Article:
By The Mekong Eye
Myanmar, November 15, 2016
A powerful new documentary produced by Karen News profiles people who may be affected by a string of planned hydropower dams on Myanmar’s Salween River. “Our River…, Our Life” takes viewers along one of the world’s longest undammed rivers.
“It gives voice to the people currently missing from the debate on the dams,” said Karen News, who describes the video as a work of public interest journalism. The documentary goes “deeper into the impacts of those policies/events on the people most affected – the villagers.”
According to the video, “the Salween River is one of Asia’s great rivers that bring life to people who live along it. Known as the Nu in China and the Thanlwin in Burma, Salween River stretches over 2,800 kilometers from its source on the Tibetan Plateau in Eastern China through Burma’s ethnic states to the Gulf of Martaban and into Andaman Sea. It is estimated that six million people live in the Salween watershed and depend on the river for their livelihoods, dietary protein, and its nutrient rich food.”
Along with haunting shots of the beautiful Salween River area, the video profiles many fisherfolk, villagers and activists worried about dam construction.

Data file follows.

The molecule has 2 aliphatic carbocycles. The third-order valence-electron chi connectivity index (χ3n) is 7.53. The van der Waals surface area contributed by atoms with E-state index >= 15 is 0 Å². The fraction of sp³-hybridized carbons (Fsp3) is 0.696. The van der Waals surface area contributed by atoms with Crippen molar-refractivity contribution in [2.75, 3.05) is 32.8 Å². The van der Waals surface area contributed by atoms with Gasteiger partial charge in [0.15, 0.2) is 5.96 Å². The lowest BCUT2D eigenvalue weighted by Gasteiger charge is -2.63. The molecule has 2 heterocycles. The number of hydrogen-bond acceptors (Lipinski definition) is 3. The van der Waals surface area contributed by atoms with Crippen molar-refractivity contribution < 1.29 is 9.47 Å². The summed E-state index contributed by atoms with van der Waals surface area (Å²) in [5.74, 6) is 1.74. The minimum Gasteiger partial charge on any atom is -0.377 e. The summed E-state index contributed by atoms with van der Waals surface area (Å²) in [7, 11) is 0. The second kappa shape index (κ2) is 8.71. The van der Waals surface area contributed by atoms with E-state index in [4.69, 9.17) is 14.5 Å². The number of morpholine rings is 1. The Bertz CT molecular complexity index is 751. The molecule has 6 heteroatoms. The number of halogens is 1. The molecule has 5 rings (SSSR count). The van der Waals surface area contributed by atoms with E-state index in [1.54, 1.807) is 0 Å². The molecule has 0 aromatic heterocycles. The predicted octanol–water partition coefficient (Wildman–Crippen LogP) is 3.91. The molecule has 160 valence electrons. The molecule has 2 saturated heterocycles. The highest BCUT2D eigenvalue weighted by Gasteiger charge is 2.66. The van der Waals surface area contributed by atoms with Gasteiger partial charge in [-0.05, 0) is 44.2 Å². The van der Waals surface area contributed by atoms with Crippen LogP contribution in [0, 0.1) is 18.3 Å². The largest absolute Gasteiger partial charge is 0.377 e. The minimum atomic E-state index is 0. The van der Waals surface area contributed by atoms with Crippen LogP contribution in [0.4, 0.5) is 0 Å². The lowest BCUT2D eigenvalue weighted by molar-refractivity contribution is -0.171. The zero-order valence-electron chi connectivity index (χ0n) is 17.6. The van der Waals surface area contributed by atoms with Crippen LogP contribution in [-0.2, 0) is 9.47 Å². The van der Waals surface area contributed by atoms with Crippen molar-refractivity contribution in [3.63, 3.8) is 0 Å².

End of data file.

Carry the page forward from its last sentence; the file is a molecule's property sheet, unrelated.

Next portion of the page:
“Like this time now, we would use net to catch fish so we can have [fish] curry. We also collect our vegetable around here and catch fish from this Salween River. The river is the lifeblood for us. Since we were children our lives depend on the River.” Maung Myo Oo, a villager from a lower proposed dam area says in the video.
At least seven dams have been proposed for the Salween, with critics saying there is little transparency or public participation in the planning. Campaigners worry that the dams will displace thousands of villagers, while harming fisheries and agriculture.
Myanmar’s infrastructure development has sometimes been linked to conflict. Recently, the area near the planned Hatgyi dam on the Salween saw renewed conflict between the government and armed groups, forcing villagers to flee. “The fighting is directly linked to the Hatgyi dam,” Karen Rivers Watch told Myanmar Times.
Several civil society groups are asking for all dams to be cancelled or reexamined, on worries that conflict, environmental degradation and impacts on local people could be devastating.
Myanmar’s new government is grappling with the need for more energy as the country modernizes after decades of economic stagnation under military rule. “Our River…, Our Life” gives voice to those on the front lines of the tough decisions facing the country.
The Karen News documentary was produced with support from The Mekong Eye and Mekong Matters Journalism Network, which is supported by Internews and its Earth Journalism Network. The filmmakers and their outlet retain full editorial and copyright control.